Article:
Walt Disney was a lifelong Rail Road fanatic. Ever since his earliest days in Marceline Missouri, when he and his brother Roy would go to the train tracks near their small farm and wait for the trains to come by, sometimes waiting for their uncle Mike who was an engineer to pass, he had seen the railroad as a path to excitement and adventure, and he wanted to bring that feeling into his new theme park, Disneyland. He even had a small working steam train named the Carolwood Pacific, in his own backyard.

Walt would have loved the small railroad that was placed in the Fort Wilderness Resort and Campground. It had its official opening along with a dedication ceremony on January 1, 1974. In that ceremony, a golden spike with the assistance of Mickey and Goofy and the Walt Disney World Ambassador was driven into the rails, marking the start of its service. The train was in addition to the trams and busses used to get around the large resort and campground. But as charming and nostalgic as this railway was, it was fraught with problems from the beginning, mainly due to shoddy and unfamiliar construction techniques used for laying the rail bed. In addition, despite being almost twice the length of the Magic Kingdom railway, the engines carried much less fuel and water, necessitating more frequent stops for “replenishment” and even sometimes running out of fuel in the middle of a run. In comparison, the Magic Kingdom engines carried 1,837 gallons of water and 664 gallons of fuel, the Wilderness Railroad only held 225 gallons of water and 175 gallons of fuel.

The four locomotives were constructed by WED and MAPO in 1972 at Glendale California, for more than a million dollars. At the same time, the Buena Vista Construction company was placing the track at the resort. The problem was the company never laid track before. Railway beds are more complicated than meets the eye, and must be laid precisely, and the composition of the bed underneath dictates how the ballast, gauge rods, tie plates and placement of these parts should be made. Unfortunately, wrong sized rails, no rail benders and wrong placement of the ballast were to cause headaches and eventually doomed the railroad.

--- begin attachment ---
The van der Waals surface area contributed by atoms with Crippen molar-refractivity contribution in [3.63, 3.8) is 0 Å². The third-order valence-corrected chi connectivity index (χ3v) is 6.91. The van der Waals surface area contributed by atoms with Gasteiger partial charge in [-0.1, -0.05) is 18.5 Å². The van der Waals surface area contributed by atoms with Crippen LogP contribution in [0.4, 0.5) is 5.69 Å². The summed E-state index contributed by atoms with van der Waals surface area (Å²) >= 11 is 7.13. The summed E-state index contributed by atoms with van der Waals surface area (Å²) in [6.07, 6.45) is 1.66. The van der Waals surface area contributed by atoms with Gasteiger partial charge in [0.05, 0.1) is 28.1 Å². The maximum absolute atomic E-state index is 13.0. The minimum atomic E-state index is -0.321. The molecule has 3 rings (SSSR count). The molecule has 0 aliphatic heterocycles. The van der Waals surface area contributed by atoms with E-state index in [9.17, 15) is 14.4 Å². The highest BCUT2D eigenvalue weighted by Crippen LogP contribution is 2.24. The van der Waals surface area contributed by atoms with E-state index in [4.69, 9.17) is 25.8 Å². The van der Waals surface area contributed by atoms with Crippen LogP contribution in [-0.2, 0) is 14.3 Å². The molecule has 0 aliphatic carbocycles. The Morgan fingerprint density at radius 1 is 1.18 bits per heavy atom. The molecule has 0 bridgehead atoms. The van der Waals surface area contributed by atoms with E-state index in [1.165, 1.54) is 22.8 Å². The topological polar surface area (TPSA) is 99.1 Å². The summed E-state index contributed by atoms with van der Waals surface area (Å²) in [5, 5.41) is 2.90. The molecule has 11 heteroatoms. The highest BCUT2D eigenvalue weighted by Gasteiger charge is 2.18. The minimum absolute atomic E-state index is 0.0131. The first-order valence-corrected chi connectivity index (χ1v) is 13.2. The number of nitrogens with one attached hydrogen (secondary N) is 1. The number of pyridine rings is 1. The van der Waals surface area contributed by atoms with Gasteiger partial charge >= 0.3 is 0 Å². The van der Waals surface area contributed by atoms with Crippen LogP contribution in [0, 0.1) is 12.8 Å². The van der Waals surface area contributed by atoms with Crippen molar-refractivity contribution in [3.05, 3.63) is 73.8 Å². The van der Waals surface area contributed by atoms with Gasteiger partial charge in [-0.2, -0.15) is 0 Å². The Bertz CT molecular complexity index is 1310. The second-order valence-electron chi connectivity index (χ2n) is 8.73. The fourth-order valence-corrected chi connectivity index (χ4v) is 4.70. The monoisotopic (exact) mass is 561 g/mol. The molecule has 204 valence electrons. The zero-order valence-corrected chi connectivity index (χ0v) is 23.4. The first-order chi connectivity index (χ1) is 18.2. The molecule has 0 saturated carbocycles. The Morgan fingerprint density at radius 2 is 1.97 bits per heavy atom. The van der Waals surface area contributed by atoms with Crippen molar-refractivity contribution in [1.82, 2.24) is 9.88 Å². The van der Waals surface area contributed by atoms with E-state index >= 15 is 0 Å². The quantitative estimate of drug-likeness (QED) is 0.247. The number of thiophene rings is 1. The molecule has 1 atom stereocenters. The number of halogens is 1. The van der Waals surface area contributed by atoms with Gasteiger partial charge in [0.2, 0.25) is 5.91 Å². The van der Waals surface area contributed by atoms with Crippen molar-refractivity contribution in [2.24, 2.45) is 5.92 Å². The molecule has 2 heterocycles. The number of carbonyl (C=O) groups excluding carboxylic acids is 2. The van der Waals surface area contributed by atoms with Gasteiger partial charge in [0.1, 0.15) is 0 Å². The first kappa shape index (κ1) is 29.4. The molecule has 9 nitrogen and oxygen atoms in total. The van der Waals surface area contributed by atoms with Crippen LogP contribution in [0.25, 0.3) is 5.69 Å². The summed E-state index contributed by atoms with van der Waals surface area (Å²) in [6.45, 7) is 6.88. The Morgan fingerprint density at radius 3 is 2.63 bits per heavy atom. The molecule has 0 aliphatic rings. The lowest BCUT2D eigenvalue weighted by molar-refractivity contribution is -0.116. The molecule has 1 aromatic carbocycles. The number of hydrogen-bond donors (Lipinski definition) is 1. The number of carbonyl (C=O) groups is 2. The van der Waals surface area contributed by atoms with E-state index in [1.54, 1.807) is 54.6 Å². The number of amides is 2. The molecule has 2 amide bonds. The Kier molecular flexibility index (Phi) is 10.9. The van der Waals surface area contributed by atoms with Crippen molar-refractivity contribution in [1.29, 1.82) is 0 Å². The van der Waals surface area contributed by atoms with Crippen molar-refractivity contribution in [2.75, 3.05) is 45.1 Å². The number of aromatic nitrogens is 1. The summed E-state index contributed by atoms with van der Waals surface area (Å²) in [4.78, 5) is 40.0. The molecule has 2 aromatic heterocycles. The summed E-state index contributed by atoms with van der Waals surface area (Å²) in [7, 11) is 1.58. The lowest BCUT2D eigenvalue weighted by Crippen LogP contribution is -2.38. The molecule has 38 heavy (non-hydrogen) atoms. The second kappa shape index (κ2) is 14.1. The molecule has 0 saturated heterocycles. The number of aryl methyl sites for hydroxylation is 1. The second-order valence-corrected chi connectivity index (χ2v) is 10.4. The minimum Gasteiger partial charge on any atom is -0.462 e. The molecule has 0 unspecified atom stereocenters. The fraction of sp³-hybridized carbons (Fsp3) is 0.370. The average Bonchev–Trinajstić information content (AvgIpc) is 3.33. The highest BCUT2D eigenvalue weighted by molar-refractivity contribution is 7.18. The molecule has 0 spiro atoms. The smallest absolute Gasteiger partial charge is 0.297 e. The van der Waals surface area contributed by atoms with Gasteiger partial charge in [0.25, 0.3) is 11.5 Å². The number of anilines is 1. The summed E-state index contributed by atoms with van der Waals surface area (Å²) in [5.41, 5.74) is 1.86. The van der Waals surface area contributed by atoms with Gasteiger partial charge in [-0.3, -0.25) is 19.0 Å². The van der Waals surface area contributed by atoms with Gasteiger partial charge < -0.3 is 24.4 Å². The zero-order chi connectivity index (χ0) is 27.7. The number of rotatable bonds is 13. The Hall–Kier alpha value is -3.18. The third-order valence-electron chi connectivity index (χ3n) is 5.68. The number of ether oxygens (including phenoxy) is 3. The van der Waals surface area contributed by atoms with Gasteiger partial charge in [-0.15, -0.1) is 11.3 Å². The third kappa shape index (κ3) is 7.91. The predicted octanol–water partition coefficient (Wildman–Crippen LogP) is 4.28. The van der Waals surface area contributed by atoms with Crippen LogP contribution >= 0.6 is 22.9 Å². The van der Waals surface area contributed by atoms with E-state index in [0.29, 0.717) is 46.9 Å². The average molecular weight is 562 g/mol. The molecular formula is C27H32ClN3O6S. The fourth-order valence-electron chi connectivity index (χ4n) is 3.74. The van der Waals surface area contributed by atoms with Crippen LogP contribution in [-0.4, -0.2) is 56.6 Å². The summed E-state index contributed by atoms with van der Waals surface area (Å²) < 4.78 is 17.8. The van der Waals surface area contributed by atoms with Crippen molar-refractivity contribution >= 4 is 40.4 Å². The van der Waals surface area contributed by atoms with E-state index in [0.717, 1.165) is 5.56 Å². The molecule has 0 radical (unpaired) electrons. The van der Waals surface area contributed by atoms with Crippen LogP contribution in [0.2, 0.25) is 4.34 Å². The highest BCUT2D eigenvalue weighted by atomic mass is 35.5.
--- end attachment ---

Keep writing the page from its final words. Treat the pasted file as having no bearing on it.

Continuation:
The engines and cars were a narrower gauge than the Magic Kingdom railroad. Known as plantation locomotives by Baldwin, and used in Hawaii and other tropical island plantations because of their small gauge, they were lighter and could traverse curves better and were much cheaper to run. They were also extremely reliable. There were a total of four engines, each pulling five cars at a maximum speed of 10 mph. Each train could carry 90 guests and were approximately 115 feet long. Like the locomotives in the Magic Kingdom, they used diesel fuel to light the fires. The engines arrived at Walt Disney World in the spring of 1973, and by November of that year, started on a “Soft Opening” schedule with regular running times. The trains, like their Magic Kingdom counterparts were decorated in gold, green and red. The Imagineer behind the color format was Bob McDonnell who also designed the logo and poster used to advertise the train. The train was originally free to guests staying at Fort Wilderness; guests at other WDW resorts were charged $.50, and eventually $1.00.

However, the rail was doomed, almost from the beginning. In addition to the headaches with the track, which sometimes caused derailments, the ongoing maintenance was extremely costly and caused much downtime. Also, in Disney’s yearning to save money, they hired cast members with no knowledge of running steam engines or trains. They received some “elementary” knowledge of steam trains mechanics, but steam engines, although an old technology, can still be extremely dangerous if temperatures and pressures are not kept within limits, but these cast members lacking the intimate knowledge of steam trains were not up to the task. In addition, the trains began running at 7am, and many guests did not want a train roaring by their campsite that early. And since the tracks had no barricades separating the campsites, concerns were a child could be hit by the train.